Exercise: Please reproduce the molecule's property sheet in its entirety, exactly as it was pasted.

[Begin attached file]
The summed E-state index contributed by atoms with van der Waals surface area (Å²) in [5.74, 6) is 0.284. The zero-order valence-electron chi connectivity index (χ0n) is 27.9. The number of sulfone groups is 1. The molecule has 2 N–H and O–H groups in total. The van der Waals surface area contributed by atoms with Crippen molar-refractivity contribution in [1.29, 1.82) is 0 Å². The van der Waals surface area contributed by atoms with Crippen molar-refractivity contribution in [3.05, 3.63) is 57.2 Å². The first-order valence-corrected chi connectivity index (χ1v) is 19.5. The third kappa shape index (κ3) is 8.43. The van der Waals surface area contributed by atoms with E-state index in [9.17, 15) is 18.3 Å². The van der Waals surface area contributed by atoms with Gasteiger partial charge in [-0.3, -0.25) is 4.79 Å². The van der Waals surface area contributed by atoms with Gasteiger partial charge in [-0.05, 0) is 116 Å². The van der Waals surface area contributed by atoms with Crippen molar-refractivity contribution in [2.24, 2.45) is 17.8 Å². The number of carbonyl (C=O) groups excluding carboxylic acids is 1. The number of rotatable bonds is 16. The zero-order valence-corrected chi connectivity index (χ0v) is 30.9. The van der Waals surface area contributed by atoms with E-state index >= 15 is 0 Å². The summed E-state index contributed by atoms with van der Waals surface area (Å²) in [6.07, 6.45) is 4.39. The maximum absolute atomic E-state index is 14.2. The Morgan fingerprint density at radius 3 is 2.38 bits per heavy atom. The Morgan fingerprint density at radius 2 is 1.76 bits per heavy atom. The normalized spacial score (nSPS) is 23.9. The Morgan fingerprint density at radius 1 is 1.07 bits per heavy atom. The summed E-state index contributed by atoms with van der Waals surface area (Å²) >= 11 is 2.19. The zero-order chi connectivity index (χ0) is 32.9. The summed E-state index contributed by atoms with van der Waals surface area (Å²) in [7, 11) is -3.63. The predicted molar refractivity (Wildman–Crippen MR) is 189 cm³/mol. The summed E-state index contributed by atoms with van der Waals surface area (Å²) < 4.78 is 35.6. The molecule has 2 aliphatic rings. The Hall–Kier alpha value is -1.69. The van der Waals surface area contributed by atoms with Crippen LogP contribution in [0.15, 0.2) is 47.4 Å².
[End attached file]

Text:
The summed E-state index contributed by atoms with van der Waals surface area (Å²) in [5.74, 6) is 0.284. The zero-order valence-electron chi connectivity index (χ0n) is 27.9. The number of sulfone groups is 1. The molecule has 2 N–H and O–H groups in total. The van der Waals surface area contributed by atoms with Crippen molar-refractivity contribution in [1.29, 1.82) is 0 Å². The van der Waals surface area contributed by atoms with Crippen molar-refractivity contribution in [3.05, 3.63) is 57.2 Å². The first-order valence-corrected chi connectivity index (χ1v) is 19.5. The third kappa shape index (κ3) is 8.43. The van der Waals surface area contributed by atoms with E-state index in [9.17, 15) is 18.3 Å². The van der Waals surface area contributed by atoms with Gasteiger partial charge in [-0.3, -0.25) is 4.79 Å². The van der Waals surface area contributed by atoms with Gasteiger partial charge in [-0.05, 0) is 116 Å². The van der Waals surface area contributed by atoms with Crippen molar-refractivity contribution in [2.24, 2.45) is 17.8 Å². The number of carbonyl (C=O) groups excluding carboxylic acids is 1. The number of rotatable bonds is 16. The zero-order valence-corrected chi connectivity index (χ0v) is 30.9. The van der Waals surface area contributed by atoms with E-state index >= 15 is 0 Å². The summed E-state index contributed by atoms with van der Waals surface area (Å²) in [6.07, 6.45) is 4.39. The maximum absolute atomic E-state index is 14.2. The Morgan fingerprint density at radius 3 is 2.38 bits per heavy atom. The Morgan fingerprint density at radius 2 is 1.76 bits per heavy atom. The normalized spacial score (nSPS) is 23.9. The Morgan fingerprint density at radius 1 is 1.07 bits per heavy atom. The summed E-state index contributed by atoms with van der Waals surface area (Å²) >= 11 is 2.19. The zero-order chi connectivity index (χ0) is 32.9. The summed E-state index contributed by atoms with van der Waals surface area (Å²) in [7, 11) is -3.63. The predicted molar refractivity (Wildman–Crippen MR) is 189 cm³/mol. The summed E-state index contributed by atoms with van der Waals surface area (Å²) < 4.78 is 35.6. The molecule has 2 aliphatic rings. The Hall–Kier alpha value is -1.69. The van der Waals surface area contributed by atoms with Crippen LogP contribution in [0.15, 0.2) is 47.4 Å².